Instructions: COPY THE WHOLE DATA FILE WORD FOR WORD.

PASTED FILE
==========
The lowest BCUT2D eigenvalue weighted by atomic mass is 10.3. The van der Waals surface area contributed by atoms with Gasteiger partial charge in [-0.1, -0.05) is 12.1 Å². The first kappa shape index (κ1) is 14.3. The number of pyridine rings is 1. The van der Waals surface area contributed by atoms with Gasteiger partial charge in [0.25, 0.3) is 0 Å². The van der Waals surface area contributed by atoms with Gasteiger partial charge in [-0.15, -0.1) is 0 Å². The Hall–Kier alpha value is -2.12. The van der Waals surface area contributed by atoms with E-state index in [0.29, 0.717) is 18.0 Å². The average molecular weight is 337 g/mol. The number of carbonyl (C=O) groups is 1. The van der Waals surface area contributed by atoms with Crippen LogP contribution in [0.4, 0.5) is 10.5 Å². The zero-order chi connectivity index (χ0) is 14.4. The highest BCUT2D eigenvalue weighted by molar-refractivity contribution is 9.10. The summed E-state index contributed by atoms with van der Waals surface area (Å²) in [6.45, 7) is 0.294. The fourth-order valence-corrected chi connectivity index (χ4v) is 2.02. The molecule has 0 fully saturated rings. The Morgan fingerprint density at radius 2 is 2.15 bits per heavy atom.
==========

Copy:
The lowest BCUT2D eigenvalue weighted by atomic mass is 10.3. The van der Waals surface area contributed by atoms with Gasteiger partial charge in [-0.1, -0.05) is 12.1 Å². The first kappa shape index (κ1) is 14.3. The number of pyridine rings is 1. The van der Waals surface area contributed by atoms with Gasteiger partial charge in [0.25, 0.3) is 0 Å². The van der Waals surface area contributed by atoms with Gasteiger partial charge in [-0.15, -0.1) is 0 Å². The Hall–Kier alpha value is -2.12. The van der Waals surface area contributed by atoms with E-state index in [0.29, 0.717) is 18.0 Å². The average molecular weight is 337 g/mol. The number of carbonyl (C=O) groups is 1. The van der Waals surface area contributed by atoms with Crippen LogP contribution in [0.4, 0.5) is 10.5 Å². The zero-order chi connectivity index (χ0) is 14.4. The highest BCUT2D eigenvalue weighted by molar-refractivity contribution is 9.10. The summed E-state index contributed by atoms with van der Waals surface area (Å²) in [6.45, 7) is 0.294. The fourth-order valence-corrected chi connectivity index (χ4v) is 2.02. The molecule has 0 fully saturated rings. The Morgan fingerprint density at radius 2 is 2.15 bits per heavy atom.